Cook It Yourself: Easy Restaurant Style Yakitori and Sauce Recipe
Anyone who wants to cook yakitori at home is in for a treat. It is quite easy to cook good yakitori, requiring very little effort. There are the types of yakitori, the “shio” version is simple salt based yakitori while “tare” comes with a sauce that is similar in taste profile to the sweet teriyaki sauce. Preparation of the “shio” or salty variation is the easiest as it is simply requires sprinkling the skewers with salt prior to cooking. The “tare” variant is slightly more complex, requiring soy sauce, sugar, sake, and mirin to make the base sauce. The key to creating a good "tare" is to get the right proportions to achieve the right sweet taste that is not too empowering. Online recipes offer suggested proportions, but it is still advisable to adjust proportions since taste profiles vary. Once the ingredients have been mixed together, the sauce requires boiling to get a thicker consistency. Be wary that the sauce does not take long to cook; it would only take approximately ten minutes to cook before the sauce gets thick. Burnt sugar is not a good taste so this must be avoided at all costs. Once the sauce is done, set it aside and begin chopping the chicken into small pieces. Yakitori is known for bite-sized portions that allow the meat to be cooked properly. Vegetables, such as onions, may be added to the skewer in alternating order with the meat. It is now time to cook the meat.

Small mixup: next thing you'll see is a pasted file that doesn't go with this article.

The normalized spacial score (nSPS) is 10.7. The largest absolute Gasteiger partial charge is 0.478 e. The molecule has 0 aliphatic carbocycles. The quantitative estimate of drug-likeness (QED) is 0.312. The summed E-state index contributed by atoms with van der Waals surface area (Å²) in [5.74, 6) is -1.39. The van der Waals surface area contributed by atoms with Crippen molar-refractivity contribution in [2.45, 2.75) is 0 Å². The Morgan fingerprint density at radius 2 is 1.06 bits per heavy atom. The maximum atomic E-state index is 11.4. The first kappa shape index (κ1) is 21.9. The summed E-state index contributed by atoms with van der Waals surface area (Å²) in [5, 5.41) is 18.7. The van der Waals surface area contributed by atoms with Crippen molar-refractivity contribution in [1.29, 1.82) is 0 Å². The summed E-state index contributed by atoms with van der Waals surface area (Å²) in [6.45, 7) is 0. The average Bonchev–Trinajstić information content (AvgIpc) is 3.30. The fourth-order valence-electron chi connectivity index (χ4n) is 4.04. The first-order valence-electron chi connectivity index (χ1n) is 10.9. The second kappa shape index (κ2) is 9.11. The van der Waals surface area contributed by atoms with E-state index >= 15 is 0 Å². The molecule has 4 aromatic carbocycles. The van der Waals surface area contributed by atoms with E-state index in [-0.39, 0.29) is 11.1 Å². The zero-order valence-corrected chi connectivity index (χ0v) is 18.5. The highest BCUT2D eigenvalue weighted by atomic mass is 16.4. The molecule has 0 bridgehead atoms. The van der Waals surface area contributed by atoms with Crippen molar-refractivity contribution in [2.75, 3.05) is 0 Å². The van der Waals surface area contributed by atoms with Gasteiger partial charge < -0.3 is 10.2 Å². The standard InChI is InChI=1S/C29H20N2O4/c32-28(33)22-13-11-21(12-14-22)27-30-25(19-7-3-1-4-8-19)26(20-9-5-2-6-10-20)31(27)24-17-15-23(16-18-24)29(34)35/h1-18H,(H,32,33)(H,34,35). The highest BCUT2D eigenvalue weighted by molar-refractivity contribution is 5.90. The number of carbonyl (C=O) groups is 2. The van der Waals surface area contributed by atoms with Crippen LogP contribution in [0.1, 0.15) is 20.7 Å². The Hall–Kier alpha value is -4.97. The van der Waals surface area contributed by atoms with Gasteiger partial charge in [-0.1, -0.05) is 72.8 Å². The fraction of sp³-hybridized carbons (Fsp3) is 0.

There are several ways to cook yakitori. The best way to cook yakitori is through a charcoal grill. Glazed with oil, the skewer with meat is cooked at a high temperature so it cooks quickly and the outer layer can achieve a slightly crunchy texture. Other alternatives would be to fry the yakitori in a pan using a gas or electric stove. While this is easier since not everyone owns a charcoal grill, it is not quite the same as the real yakitori since it will not have the charcoal infused grilled flavor, aroma and texture on one cooked using a charcoal grill.
With the rise of yakitori’s popularity in Japan, other iterations of the yakitori were conceived in various areas of Japan. There are approximately twenty types of yakitori in Japan. Some of the popular variants are “gyutan”, which is made from beef tongue. This is definitely for those with more adventurous taste buds. The “shiro” is a type of yakitori made from chicken intestines, resembling closely the local “isaw” of the Philippines. For health conscious eaters, the “toriniku” is a variant made of purely white chicken meat. A gourmet type of yakitori is the “piman”, which are green peppers filled with cheese and wrapped with thin meat.
Enjoying Yakitori for the Health Conscious